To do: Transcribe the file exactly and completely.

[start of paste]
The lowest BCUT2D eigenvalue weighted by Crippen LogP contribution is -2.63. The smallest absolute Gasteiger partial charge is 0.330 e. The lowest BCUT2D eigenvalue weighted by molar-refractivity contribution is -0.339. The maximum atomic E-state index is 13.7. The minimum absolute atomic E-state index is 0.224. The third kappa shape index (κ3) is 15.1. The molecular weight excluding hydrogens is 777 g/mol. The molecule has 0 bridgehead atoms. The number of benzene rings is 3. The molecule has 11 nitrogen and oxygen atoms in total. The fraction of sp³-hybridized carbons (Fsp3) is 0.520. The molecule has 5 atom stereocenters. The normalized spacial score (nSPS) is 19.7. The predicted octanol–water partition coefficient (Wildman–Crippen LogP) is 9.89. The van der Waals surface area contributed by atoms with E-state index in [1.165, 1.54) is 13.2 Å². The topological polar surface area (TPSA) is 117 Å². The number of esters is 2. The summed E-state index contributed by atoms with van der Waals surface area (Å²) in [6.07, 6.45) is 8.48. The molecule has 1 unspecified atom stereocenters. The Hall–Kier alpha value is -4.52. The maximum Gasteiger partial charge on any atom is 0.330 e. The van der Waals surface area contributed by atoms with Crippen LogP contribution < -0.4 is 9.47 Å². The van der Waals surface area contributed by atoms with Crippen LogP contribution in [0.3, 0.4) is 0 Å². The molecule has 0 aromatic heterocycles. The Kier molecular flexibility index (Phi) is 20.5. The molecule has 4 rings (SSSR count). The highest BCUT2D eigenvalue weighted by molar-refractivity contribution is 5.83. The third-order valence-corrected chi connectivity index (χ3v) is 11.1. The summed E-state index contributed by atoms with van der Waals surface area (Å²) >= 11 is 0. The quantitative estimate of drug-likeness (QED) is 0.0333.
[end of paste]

The lowest BCUT2D eigenvalue weighted by Crippen LogP contribution is -2.63. The smallest absolute Gasteiger partial charge is 0.330 e. The lowest BCUT2D eigenvalue weighted by molar-refractivity contribution is -0.339. The maximum atomic E-state index is 13.7. The minimum absolute atomic E-state index is 0.224. The third kappa shape index (κ3) is 15.1. The molecular weight excluding hydrogens is 777 g/mol. The molecule has 0 bridgehead atoms. The number of benzene rings is 3. The molecule has 11 nitrogen and oxygen atoms in total. The fraction of sp³-hybridized carbons (Fsp3) is 0.520. The molecule has 5 atom stereocenters. The normalized spacial score (nSPS) is 19.7. The predicted octanol–water partition coefficient (Wildman–Crippen LogP) is 9.89. The van der Waals surface area contributed by atoms with E-state index in [1.165, 1.54) is 13.2 Å². The topological polar surface area (TPSA) is 117 Å². The number of esters is 2. The summed E-state index contributed by atoms with van der Waals surface area (Å²) in [6.07, 6.45) is 8.48. The molecule has 1 unspecified atom stereocenters. The Hall–Kier alpha value is -4.52. The maximum Gasteiger partial charge on any atom is 0.330 e. The van der Waals surface area contributed by atoms with Crippen LogP contribution < -0.4 is 9.47 Å². The van der Waals surface area contributed by atoms with Crippen LogP contribution in [0.3, 0.4) is 0 Å². The molecule has 0 aromatic heterocycles. The Kier molecular flexibility index (Phi) is 20.5. The molecule has 4 rings (SSSR count). The highest BCUT2D eigenvalue weighted by molar-refractivity contribution is 5.83. The third-order valence-corrected chi connectivity index (χ3v) is 11.1. The summed E-state index contributed by atoms with van der Waals surface area (Å²) >= 11 is 0. The quantitative estimate of drug-likeness (QED) is 0.0333.